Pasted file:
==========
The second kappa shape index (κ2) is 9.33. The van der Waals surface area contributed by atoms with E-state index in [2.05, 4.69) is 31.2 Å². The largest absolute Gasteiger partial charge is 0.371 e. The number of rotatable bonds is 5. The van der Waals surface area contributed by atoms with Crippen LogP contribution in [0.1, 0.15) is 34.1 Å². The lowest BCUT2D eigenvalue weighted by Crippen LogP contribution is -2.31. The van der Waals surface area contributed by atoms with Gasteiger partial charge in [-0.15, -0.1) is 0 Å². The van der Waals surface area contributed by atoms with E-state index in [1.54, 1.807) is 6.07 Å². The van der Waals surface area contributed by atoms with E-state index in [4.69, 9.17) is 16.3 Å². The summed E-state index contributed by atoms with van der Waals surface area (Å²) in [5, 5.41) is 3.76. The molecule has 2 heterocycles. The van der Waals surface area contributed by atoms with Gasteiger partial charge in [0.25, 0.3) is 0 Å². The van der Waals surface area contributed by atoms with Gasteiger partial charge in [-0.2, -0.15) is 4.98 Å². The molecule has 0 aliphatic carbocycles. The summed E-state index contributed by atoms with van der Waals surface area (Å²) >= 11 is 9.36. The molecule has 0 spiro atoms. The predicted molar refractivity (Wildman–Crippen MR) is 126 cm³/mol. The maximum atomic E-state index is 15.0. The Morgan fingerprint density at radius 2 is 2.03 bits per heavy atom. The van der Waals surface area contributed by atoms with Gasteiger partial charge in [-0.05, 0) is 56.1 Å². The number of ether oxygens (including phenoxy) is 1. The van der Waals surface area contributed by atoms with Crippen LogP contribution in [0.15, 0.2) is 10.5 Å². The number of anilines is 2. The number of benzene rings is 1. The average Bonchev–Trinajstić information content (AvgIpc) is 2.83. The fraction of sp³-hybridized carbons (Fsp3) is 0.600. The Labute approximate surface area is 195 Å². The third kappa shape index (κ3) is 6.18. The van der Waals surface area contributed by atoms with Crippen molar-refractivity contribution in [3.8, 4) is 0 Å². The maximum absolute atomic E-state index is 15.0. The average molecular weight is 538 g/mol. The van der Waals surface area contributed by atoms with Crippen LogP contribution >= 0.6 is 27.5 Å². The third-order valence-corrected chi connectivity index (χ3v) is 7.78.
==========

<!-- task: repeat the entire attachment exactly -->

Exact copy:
The second kappa shape index (κ2) is 9.33. The van der Waals surface area contributed by atoms with E-state index in [2.05, 4.69) is 31.2 Å². The largest absolute Gasteiger partial charge is 0.371 e. The number of rotatable bonds is 5. The van der Waals surface area contributed by atoms with Crippen LogP contribution in [0.1, 0.15) is 34.1 Å². The lowest BCUT2D eigenvalue weighted by Crippen LogP contribution is -2.31. The van der Waals surface area contributed by atoms with Gasteiger partial charge in [-0.15, -0.1) is 0 Å². The van der Waals surface area contributed by atoms with E-state index in [1.54, 1.807) is 6.07 Å². The van der Waals surface area contributed by atoms with E-state index in [4.69, 9.17) is 16.3 Å². The summed E-state index contributed by atoms with van der Waals surface area (Å²) in [5, 5.41) is 3.76. The molecule has 2 heterocycles. The van der Waals surface area contributed by atoms with Gasteiger partial charge in [0.25, 0.3) is 0 Å². The van der Waals surface area contributed by atoms with Gasteiger partial charge in [-0.2, -0.15) is 4.98 Å². The molecule has 0 aliphatic carbocycles. The summed E-state index contributed by atoms with van der Waals surface area (Å²) >= 11 is 9.36. The molecule has 0 spiro atoms. The predicted molar refractivity (Wildman–Crippen MR) is 126 cm³/mol. The maximum atomic E-state index is 15.0. The Morgan fingerprint density at radius 2 is 2.03 bits per heavy atom. The van der Waals surface area contributed by atoms with Gasteiger partial charge in [-0.05, 0) is 56.1 Å². The number of ether oxygens (including phenoxy) is 1. The van der Waals surface area contributed by atoms with Crippen LogP contribution in [0.15, 0.2) is 10.5 Å². The number of anilines is 2. The number of benzene rings is 1. The average Bonchev–Trinajstić information content (AvgIpc) is 2.83. The fraction of sp³-hybridized carbons (Fsp3) is 0.600. The Labute approximate surface area is 195 Å². The third kappa shape index (κ3) is 6.18. The van der Waals surface area contributed by atoms with Crippen molar-refractivity contribution in [3.8, 4) is 0 Å². The maximum absolute atomic E-state index is 15.0. The average molecular weight is 538 g/mol. The van der Waals surface area contributed by atoms with Crippen LogP contribution >= 0.6 is 27.5 Å². The third-order valence-corrected chi connectivity index (χ3v) is 7.78.